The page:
My Kilimanjaro Trek for the Young Women’s Trust

Women Who Count, Bookkeeping & Payroll Services. https://women
A budget like no other
March 12, 2020
Women Who Count, Bookkeeping & Payroll Services.
 
In September 2019 I climbed Mount Kilimanjaro with my son, William, to raise money for the Young Women’s Trust. It was a truly amazing experience that I want to share with you but firstly, some facts:
• Mount Kilimanjaro is the highest free-standing mountain in the world at a spectacular height of 5,895 metres above sea level (Mt Everest is 2,950m higher)
• It’s a dormant volcanic mountain
• About 35,000 people try to scale the mountain every year of which approximately two-thirds succeed. The main reason for turning back is altitude related issues
• Since 1912, Kilimanjaro has lost 82% of its ice cap, and since 1962 it has lost 55% of its remaining glaciers – all due to climate change
• 40% of young women struggle to make ends meet each month
• A third of young mums say that they are always in debt
• Over 50% of young mums can’t take a job because of the cost of childcare
• Young Women's Trust works to give economic power to young women by raising their voices, challenging sexist stereotypes and rebuilding workplaces free from discrimination.

Anyone that knows me knows I love a challenge! So imagine my delight when I was asked to join a group to climb Mount Kilimanjaro, which I now fondly refer to as Kili, in aid of this wonderful charity.

The guy behind the trip was Darren Hunt who set up his company, Mountains in Mind, with the goal of helping others challenge the norm and personally grow. The premise for the trip was to gather a small group of business owners who were open to cross-learning. To develop a relationship online, before the trip, “bond” on the mountain and then continue to support each other through an accountability group. Bear in mind, Darren was also working with a group of NASA astronauts to develop a more resilient mindset by climbing Kilimanjaro, it wasn’t without trepidation that we embarked upon our adventure!

The group of six was accompanied by a cohort of porters whose stamina, strength and positivity were astounding. They carried everything we’d need to survive the climb such as tents and cooking equipment which left us to concentrate on carrying our personal belongings and putting one foot in front of the other – sounds easy but at altitude, it can be very testing. The guide’s favourite saying was the Swahili phrase “pole, pole” meaning “slowly, slowly”. And slowly but surely this method paid off. The way that the porters treated us and their customer service, was simply outstanding. I know this is their job and they climb Kili many times a year, but their service mentality really shone through. A lesson we all took back to our businesses.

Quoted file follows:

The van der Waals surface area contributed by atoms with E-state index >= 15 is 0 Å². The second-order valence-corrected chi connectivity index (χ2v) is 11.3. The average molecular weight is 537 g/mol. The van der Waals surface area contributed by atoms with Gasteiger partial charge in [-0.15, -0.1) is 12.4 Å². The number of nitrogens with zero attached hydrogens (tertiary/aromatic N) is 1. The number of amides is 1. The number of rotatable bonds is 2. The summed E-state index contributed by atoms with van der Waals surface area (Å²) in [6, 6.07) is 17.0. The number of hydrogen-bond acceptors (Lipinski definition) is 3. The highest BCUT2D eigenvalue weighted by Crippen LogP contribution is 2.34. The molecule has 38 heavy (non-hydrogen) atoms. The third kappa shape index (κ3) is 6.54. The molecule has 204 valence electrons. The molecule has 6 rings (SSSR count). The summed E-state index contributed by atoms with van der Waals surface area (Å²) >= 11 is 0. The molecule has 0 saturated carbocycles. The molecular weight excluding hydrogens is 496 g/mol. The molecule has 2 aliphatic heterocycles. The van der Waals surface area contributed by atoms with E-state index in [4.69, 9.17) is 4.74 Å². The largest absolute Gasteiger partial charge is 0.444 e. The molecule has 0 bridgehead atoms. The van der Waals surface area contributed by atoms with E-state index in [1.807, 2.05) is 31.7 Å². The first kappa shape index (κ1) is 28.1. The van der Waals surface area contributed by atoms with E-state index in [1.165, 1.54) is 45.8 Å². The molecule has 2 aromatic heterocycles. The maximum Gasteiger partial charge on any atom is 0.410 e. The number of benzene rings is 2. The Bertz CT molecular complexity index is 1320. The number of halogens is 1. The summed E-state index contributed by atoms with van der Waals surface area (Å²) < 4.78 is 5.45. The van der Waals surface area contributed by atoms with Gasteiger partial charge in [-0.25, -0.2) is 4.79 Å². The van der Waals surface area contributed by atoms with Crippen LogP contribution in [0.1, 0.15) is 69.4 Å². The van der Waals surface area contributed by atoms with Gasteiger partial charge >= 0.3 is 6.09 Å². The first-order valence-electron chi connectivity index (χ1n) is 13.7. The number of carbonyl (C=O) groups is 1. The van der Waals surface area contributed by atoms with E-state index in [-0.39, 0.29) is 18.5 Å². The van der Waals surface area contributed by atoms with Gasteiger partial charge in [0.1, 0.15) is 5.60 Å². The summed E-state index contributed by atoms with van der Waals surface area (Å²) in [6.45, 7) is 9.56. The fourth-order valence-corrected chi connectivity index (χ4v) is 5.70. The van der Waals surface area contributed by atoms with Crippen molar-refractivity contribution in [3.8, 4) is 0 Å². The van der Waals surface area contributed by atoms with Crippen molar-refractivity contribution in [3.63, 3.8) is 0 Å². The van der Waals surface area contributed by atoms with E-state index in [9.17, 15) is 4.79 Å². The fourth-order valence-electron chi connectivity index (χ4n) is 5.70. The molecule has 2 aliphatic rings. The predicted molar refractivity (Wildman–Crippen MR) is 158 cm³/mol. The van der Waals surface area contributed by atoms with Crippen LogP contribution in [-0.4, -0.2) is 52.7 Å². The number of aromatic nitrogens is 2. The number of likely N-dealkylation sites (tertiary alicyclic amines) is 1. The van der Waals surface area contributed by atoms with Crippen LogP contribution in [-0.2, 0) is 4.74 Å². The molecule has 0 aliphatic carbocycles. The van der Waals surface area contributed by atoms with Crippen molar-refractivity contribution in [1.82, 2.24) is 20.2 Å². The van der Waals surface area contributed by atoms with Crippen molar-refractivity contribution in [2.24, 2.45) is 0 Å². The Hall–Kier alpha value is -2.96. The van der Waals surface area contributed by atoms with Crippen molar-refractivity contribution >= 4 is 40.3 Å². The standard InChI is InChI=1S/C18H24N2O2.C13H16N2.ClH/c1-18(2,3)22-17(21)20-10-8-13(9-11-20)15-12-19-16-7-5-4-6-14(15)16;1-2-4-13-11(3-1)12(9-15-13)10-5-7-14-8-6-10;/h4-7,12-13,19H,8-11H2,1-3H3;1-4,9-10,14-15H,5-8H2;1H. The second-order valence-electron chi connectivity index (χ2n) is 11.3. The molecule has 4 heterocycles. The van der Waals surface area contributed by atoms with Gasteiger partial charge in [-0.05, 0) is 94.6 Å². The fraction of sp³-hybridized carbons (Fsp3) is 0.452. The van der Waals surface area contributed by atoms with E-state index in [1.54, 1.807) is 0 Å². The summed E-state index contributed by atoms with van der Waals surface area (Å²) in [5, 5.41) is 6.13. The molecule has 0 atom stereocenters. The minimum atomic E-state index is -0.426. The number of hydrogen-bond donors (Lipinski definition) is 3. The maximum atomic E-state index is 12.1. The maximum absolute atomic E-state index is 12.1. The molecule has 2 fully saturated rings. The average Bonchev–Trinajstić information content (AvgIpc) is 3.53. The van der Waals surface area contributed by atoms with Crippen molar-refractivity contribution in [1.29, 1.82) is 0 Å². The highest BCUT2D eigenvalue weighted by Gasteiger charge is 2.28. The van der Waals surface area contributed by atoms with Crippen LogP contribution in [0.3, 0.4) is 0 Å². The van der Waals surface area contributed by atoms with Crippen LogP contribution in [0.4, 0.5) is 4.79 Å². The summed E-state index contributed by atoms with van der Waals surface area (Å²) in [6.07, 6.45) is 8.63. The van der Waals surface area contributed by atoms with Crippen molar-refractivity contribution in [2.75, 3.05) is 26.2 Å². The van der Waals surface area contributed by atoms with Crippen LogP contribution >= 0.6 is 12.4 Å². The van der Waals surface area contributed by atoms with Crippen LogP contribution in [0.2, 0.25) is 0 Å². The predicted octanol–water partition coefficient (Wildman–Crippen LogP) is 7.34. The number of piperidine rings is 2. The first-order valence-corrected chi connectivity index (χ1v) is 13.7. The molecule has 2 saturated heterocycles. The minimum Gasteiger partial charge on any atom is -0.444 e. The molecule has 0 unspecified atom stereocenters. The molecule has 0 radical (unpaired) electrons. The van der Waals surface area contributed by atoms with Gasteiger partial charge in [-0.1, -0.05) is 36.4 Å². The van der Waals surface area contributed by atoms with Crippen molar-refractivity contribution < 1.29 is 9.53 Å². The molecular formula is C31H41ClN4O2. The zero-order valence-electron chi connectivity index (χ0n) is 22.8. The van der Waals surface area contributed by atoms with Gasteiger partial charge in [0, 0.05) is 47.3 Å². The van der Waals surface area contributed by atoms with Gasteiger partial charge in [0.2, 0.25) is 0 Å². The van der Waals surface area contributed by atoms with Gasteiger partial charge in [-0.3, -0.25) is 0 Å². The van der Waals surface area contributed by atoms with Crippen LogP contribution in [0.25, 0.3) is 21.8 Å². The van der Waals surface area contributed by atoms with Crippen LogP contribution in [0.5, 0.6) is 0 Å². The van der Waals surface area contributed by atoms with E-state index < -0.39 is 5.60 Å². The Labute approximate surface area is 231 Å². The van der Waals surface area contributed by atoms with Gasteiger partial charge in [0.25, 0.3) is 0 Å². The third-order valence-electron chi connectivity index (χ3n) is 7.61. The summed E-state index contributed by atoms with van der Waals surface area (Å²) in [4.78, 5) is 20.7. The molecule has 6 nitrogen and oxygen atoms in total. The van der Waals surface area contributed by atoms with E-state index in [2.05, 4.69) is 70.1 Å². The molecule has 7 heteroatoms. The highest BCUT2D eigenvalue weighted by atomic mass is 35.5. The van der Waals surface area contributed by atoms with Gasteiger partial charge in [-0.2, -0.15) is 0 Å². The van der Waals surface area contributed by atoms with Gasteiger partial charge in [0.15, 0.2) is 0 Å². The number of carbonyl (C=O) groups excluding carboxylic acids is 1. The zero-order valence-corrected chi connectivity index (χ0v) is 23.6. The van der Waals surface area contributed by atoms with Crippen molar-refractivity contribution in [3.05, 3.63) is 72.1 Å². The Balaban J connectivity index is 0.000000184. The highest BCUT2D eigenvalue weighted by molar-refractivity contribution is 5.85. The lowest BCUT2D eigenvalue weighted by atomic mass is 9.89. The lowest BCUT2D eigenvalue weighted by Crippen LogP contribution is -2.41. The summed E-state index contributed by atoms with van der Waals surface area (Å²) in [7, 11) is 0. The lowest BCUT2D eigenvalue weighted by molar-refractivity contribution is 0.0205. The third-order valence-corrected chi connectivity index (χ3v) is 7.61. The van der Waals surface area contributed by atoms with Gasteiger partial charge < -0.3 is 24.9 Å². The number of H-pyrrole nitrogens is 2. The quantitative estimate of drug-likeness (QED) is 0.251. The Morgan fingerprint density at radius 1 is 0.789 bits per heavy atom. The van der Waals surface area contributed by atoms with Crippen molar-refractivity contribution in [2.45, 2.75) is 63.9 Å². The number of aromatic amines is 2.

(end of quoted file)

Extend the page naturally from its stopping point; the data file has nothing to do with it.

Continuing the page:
And sometimes we needed one of their smiles to keep us going. As we climbed higher, we each began to suffer altitude sickness with differing severity. The mountain also pushed every one of us to our limit at some point. My moment came on day six when we climbed Barranco Wall, I’m not good with heights and a 250-metre climb up a fairly steep rock face had me in tears. So many life skills came to the surface during the trek – teamwork, perseverance, leadership but I think resilience was the most needed and most observed in each other. It was only eight days but we bonded as a group and had to help each other plod on. Spending 24 hours a day with someone in testing conditions really helps you get to know them!

We all know that fresh air and a long walk are great for gaining some perspective and this extremely long walk was no exception. The Kili trek gave me the chance to look around and appreciate my surroundings, reflecting on our planet and the impact of climate change. Closer to home, I reflected on my family and the business and why I was putting myself through this.
I am a businesswoman and my team are all women. As a fellow of the International Association of Bookkeepers, I’ve heard some sad stories of women’s lives before they discovered bookkeeping and acquired a skill that they could use to earn money. Despite all the government chat to, for example, cut the gender pay gap, for gender equality in the workplace and society as a whole, to make childcare more accessible, there remains a lot of vulnerable women. Social mobility may be an ambition of theirs but day-to-day, they just want to survive.

It was fantastic to reach the summit of Mount Kilimanjaro and a memory that will stay with me forever. With the clouds around our feet, we really felt as though we were on top of the world. The eight days of blood, sweat and tears was all worth it and, the relief – knowing that we could tell everyone who had kindly sponsored us that we had done it! The decline wasn’t an anti-climax at all – we were buoyed by our achievement and definitely had a spring in our step.
I know that the money we raised for the Young Women’s Trust will make a difference to women across the country. And the trek made a difference to me too - I am proud of the trek, more self-aware, grateful, and have made great friends, and despite the effort required, I know, now, not to sweat the small stuff.
 
 
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